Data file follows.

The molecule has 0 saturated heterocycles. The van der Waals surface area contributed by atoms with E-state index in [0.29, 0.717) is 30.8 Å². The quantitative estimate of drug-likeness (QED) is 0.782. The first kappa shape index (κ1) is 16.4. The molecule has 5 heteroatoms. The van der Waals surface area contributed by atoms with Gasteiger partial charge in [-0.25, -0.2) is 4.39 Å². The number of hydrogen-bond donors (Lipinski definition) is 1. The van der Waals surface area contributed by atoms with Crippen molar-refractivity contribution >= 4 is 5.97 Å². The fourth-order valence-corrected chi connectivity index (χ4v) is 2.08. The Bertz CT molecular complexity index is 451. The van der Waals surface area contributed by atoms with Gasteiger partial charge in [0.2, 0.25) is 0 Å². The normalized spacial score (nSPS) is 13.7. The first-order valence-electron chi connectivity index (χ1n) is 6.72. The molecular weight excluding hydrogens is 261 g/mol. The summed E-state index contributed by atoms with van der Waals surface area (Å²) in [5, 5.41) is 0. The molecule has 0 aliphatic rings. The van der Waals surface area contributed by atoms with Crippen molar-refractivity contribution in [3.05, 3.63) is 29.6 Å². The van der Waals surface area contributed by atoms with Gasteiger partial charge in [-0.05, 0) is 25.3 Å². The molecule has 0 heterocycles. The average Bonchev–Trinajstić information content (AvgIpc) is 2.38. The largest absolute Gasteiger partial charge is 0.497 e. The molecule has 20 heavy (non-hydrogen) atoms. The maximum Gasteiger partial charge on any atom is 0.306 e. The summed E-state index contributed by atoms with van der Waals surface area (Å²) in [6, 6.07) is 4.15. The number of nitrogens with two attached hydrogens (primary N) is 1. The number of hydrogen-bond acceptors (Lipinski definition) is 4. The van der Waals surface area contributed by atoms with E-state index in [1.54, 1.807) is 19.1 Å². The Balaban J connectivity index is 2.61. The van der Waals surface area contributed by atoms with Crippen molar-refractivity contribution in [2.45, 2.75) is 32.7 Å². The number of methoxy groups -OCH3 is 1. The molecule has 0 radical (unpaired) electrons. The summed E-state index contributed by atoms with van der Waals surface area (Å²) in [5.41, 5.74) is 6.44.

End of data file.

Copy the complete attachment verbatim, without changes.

The molecule has 0 saturated heterocycles. The van der Waals surface area contributed by atoms with E-state index in [0.29, 0.717) is 30.8 Å². The quantitative estimate of drug-likeness (QED) is 0.782. The first kappa shape index (κ1) is 16.4. The molecule has 5 heteroatoms. The van der Waals surface area contributed by atoms with Gasteiger partial charge in [-0.25, -0.2) is 4.39 Å². The number of hydrogen-bond donors (Lipinski definition) is 1. The van der Waals surface area contributed by atoms with Crippen molar-refractivity contribution >= 4 is 5.97 Å². The fourth-order valence-corrected chi connectivity index (χ4v) is 2.08. The Bertz CT molecular complexity index is 451. The van der Waals surface area contributed by atoms with Gasteiger partial charge in [0.2, 0.25) is 0 Å². The normalized spacial score (nSPS) is 13.7. The first-order valence-electron chi connectivity index (χ1n) is 6.72. The molecular weight excluding hydrogens is 261 g/mol. The summed E-state index contributed by atoms with van der Waals surface area (Å²) in [5, 5.41) is 0. The molecule has 0 aliphatic rings. The van der Waals surface area contributed by atoms with Crippen molar-refractivity contribution in [3.05, 3.63) is 29.6 Å². The van der Waals surface area contributed by atoms with Gasteiger partial charge in [-0.05, 0) is 25.3 Å². The molecule has 0 heterocycles. The average Bonchev–Trinajstić information content (AvgIpc) is 2.38. The largest absolute Gasteiger partial charge is 0.497 e. The molecule has 20 heavy (non-hydrogen) atoms. The maximum Gasteiger partial charge on any atom is 0.306 e. The summed E-state index contributed by atoms with van der Waals surface area (Å²) in [6, 6.07) is 4.15. The number of nitrogens with two attached hydrogens (primary N) is 1. The number of hydrogen-bond acceptors (Lipinski definition) is 4. The van der Waals surface area contributed by atoms with E-state index in [1.54, 1.807) is 19.1 Å². The Balaban J connectivity index is 2.61. The van der Waals surface area contributed by atoms with Crippen molar-refractivity contribution in [2.45, 2.75) is 32.7 Å². The number of methoxy groups -OCH3 is 1. The molecule has 0 radical (unpaired) electrons. The summed E-state index contributed by atoms with van der Waals surface area (Å²) in [5.41, 5.74) is 6.44.